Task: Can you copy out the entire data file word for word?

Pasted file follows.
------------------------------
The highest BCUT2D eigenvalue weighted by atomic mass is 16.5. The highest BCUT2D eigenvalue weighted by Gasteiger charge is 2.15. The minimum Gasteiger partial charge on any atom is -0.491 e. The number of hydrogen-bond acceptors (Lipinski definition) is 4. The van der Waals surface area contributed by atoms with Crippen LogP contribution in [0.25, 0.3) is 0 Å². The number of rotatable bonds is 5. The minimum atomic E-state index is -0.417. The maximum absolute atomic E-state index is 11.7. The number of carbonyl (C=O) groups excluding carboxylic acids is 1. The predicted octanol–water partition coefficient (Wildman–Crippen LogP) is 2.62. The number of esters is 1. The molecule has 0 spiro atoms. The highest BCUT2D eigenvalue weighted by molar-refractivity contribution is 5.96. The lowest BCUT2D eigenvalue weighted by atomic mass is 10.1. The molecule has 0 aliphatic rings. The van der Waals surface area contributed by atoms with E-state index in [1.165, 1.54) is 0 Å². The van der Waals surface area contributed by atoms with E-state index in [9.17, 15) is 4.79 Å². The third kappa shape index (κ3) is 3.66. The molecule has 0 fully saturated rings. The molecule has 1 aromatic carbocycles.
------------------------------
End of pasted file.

The highest BCUT2D eigenvalue weighted by atomic mass is 16.5. The highest BCUT2D eigenvalue weighted by Gasteiger charge is 2.15. The minimum Gasteiger partial charge on any atom is -0.491 e. The number of hydrogen-bond acceptors (Lipinski definition) is 4. The van der Waals surface area contributed by atoms with Crippen LogP contribution in [0.25, 0.3) is 0 Å². The number of rotatable bonds is 5. The minimum atomic E-state index is -0.417. The maximum absolute atomic E-state index is 11.7. The number of carbonyl (C=O) groups excluding carboxylic acids is 1. The predicted octanol–water partition coefficient (Wildman–Crippen LogP) is 2.62. The number of esters is 1. The molecule has 0 spiro atoms. The highest BCUT2D eigenvalue weighted by molar-refractivity contribution is 5.96. The lowest BCUT2D eigenvalue weighted by atomic mass is 10.1. The molecule has 0 aliphatic rings. The van der Waals surface area contributed by atoms with E-state index in [1.165, 1.54) is 0 Å². The van der Waals surface area contributed by atoms with E-state index in [9.17, 15) is 4.79 Å². The third kappa shape index (κ3) is 3.66. The molecule has 0 fully saturated rings. The molecule has 1 aromatic carbocycles.